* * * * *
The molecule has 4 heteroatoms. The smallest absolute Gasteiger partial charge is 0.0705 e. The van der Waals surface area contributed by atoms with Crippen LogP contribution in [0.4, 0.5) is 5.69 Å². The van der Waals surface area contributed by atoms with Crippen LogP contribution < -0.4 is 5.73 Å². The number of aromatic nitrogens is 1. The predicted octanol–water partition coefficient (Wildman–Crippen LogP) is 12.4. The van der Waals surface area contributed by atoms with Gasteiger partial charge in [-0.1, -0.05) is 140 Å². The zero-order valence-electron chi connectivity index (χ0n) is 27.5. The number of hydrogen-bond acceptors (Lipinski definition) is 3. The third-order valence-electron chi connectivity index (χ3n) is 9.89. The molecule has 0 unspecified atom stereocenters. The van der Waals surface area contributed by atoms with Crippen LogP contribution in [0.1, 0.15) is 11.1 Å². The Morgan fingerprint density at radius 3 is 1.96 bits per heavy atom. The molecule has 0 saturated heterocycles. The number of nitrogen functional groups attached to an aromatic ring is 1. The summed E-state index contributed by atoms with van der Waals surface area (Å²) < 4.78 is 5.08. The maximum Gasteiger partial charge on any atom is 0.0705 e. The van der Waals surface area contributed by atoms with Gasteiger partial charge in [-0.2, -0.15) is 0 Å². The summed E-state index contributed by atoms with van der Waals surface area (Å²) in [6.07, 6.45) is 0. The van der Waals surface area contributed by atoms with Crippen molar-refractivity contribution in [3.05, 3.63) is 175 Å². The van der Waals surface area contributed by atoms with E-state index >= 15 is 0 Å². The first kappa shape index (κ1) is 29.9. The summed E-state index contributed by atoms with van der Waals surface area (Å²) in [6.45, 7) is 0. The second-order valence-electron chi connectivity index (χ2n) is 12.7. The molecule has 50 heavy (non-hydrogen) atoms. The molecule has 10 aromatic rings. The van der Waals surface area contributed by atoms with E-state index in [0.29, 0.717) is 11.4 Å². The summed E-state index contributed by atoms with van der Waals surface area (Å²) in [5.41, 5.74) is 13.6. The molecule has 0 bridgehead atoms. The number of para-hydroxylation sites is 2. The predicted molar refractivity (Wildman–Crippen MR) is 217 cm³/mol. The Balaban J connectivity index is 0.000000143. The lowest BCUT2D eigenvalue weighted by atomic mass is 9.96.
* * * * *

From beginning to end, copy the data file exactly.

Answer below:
The molecule has 4 heteroatoms. The smallest absolute Gasteiger partial charge is 0.0705 e. The van der Waals surface area contributed by atoms with Crippen LogP contribution in [0.4, 0.5) is 5.69 Å². The van der Waals surface area contributed by atoms with Crippen LogP contribution < -0.4 is 5.73 Å². The number of aromatic nitrogens is 1. The predicted octanol–water partition coefficient (Wildman–Crippen LogP) is 12.4. The van der Waals surface area contributed by atoms with Gasteiger partial charge in [-0.1, -0.05) is 140 Å². The zero-order valence-electron chi connectivity index (χ0n) is 27.5. The number of hydrogen-bond acceptors (Lipinski definition) is 3. The third-order valence-electron chi connectivity index (χ3n) is 9.89. The molecule has 0 unspecified atom stereocenters. The van der Waals surface area contributed by atoms with Crippen LogP contribution in [0.1, 0.15) is 11.1 Å². The Morgan fingerprint density at radius 3 is 1.96 bits per heavy atom. The molecule has 0 saturated heterocycles. The number of nitrogen functional groups attached to an aromatic ring is 1. The summed E-state index contributed by atoms with van der Waals surface area (Å²) < 4.78 is 5.08. The maximum Gasteiger partial charge on any atom is 0.0705 e. The van der Waals surface area contributed by atoms with Gasteiger partial charge in [-0.2, -0.15) is 0 Å². The summed E-state index contributed by atoms with van der Waals surface area (Å²) in [6.07, 6.45) is 0. The van der Waals surface area contributed by atoms with Crippen molar-refractivity contribution in [3.05, 3.63) is 175 Å². The van der Waals surface area contributed by atoms with E-state index >= 15 is 0 Å². The first kappa shape index (κ1) is 29.9. The summed E-state index contributed by atoms with van der Waals surface area (Å²) in [6.45, 7) is 0. The second-order valence-electron chi connectivity index (χ2n) is 12.7. The molecule has 50 heavy (non-hydrogen) atoms. The molecule has 10 aromatic rings. The van der Waals surface area contributed by atoms with E-state index in [0.29, 0.717) is 11.4 Å². The summed E-state index contributed by atoms with van der Waals surface area (Å²) in [5.41, 5.74) is 13.6. The molecule has 0 bridgehead atoms. The number of para-hydroxylation sites is 2. The predicted molar refractivity (Wildman–Crippen MR) is 217 cm³/mol. The Balaban J connectivity index is 0.000000143. The lowest BCUT2D eigenvalue weighted by atomic mass is 9.96.